The number of teams with status to play international T20 cricket will increase drastically from the present 18 to 104. The ICC has approved international status for T20 matches between all of its Associate Members. The decision came after a week of meetings in Kolkata.
"The move, across both men's and women's cricket, is part of the wider strategic aim of using the T20 format to globalise the game," an ICC press release said. "New minimum standards will be introduced, making it as easy as possible for members to play international cricket in a sustainable and affordable way."
This will come into effect for women's cricket as early as 1 July, 2018, while men's cricket will see the change take hold from 1 January, 2019, at the conclusion of the cut-off period to qualify for the 2020 World T20.
Full rankings will be introduced from October 2018 and May 2019 respectively. Until now, the only countries able to play T20 cricket with full international status in addition to the 12 Full Members were Scotland, Netherlands, Nepal, UAE, Hong Kong and Oman. In all the ICC has 92 Associate Members.
Geoff Allardice, ICC's general manager of cricket, told ESPNcricinfo that providing international status would motivate smaller cricketing countries to compete better as the stakes were higher. "The idea of status and rankings is to say to them that the results will count and the results will go towards improving your ranking," Allardice said. "You can show progress in the cricketing world based on your T20I ranking. And in a lot of countries, being able to show improvement on the world stage really carries a lot of weight domestically."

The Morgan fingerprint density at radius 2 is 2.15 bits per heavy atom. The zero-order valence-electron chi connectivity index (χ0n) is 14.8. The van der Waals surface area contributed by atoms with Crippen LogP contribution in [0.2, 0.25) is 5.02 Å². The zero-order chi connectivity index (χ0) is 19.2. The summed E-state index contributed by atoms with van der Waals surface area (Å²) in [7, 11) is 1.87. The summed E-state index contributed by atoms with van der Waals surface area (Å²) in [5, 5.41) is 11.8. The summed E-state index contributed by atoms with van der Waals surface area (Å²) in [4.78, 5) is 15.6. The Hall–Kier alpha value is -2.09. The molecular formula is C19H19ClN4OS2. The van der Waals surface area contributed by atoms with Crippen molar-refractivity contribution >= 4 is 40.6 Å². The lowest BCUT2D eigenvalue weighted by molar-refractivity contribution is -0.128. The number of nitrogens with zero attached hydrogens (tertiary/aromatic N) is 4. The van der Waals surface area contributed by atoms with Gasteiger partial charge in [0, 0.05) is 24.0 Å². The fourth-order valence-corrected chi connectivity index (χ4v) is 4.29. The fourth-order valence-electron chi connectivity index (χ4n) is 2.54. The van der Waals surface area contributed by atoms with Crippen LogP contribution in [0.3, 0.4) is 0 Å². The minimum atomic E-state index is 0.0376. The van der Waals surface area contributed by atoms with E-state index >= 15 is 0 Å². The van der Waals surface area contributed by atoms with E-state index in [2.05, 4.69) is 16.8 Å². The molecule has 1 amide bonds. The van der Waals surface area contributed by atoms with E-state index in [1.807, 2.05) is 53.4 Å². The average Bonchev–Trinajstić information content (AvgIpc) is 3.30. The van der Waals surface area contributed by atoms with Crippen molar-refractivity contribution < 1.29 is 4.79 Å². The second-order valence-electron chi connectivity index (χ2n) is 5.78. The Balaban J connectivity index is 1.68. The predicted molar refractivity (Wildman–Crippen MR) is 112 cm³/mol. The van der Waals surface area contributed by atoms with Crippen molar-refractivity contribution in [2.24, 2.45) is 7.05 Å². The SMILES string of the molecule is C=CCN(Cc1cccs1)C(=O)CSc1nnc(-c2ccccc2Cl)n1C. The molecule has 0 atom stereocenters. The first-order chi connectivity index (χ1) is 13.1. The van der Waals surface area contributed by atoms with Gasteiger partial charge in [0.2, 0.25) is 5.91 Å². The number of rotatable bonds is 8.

According to Allardice, the decision was taken following fieldwork carried out by a focus group from the ICC's Chief Executives Committee (CEC). "Over the past two to three years the CEC group has been doing a lot of work on the structure of international cricket and being able to create pathways that are aligned with the formats. We are providing incentives for countries to focus on certain formats. At the moment the World T20, with the most available spots, is the format for an emerging country to aspire to."
The most significant practical application of the decision to award international T20 status across the board will be a global qualifying event for the World T20, with members competing "at a global level with a sub-regional, regional and global qualification process every two years". That effectively means all of the ICC's members would have a guaranteed number of T20Is over two-year cycles through the qualifying event.
ICC chief executive David Richardson said: "We are particularly pleased with the unanimous agreement to award all T20 bilateral games international status and the move to create a global ranking system for T20Is. We are committed to growing the game and T20 is the vehicle through which we'll do this, and removing restrictions and having all members ranked is a positive step forward.
"We have already introduced a regional qualification pathway for the ICC World T20 in 2020, which is now underway, and we will continue to evolve our qualification structures across all three formats to enable members to play regular cricket and grow the game."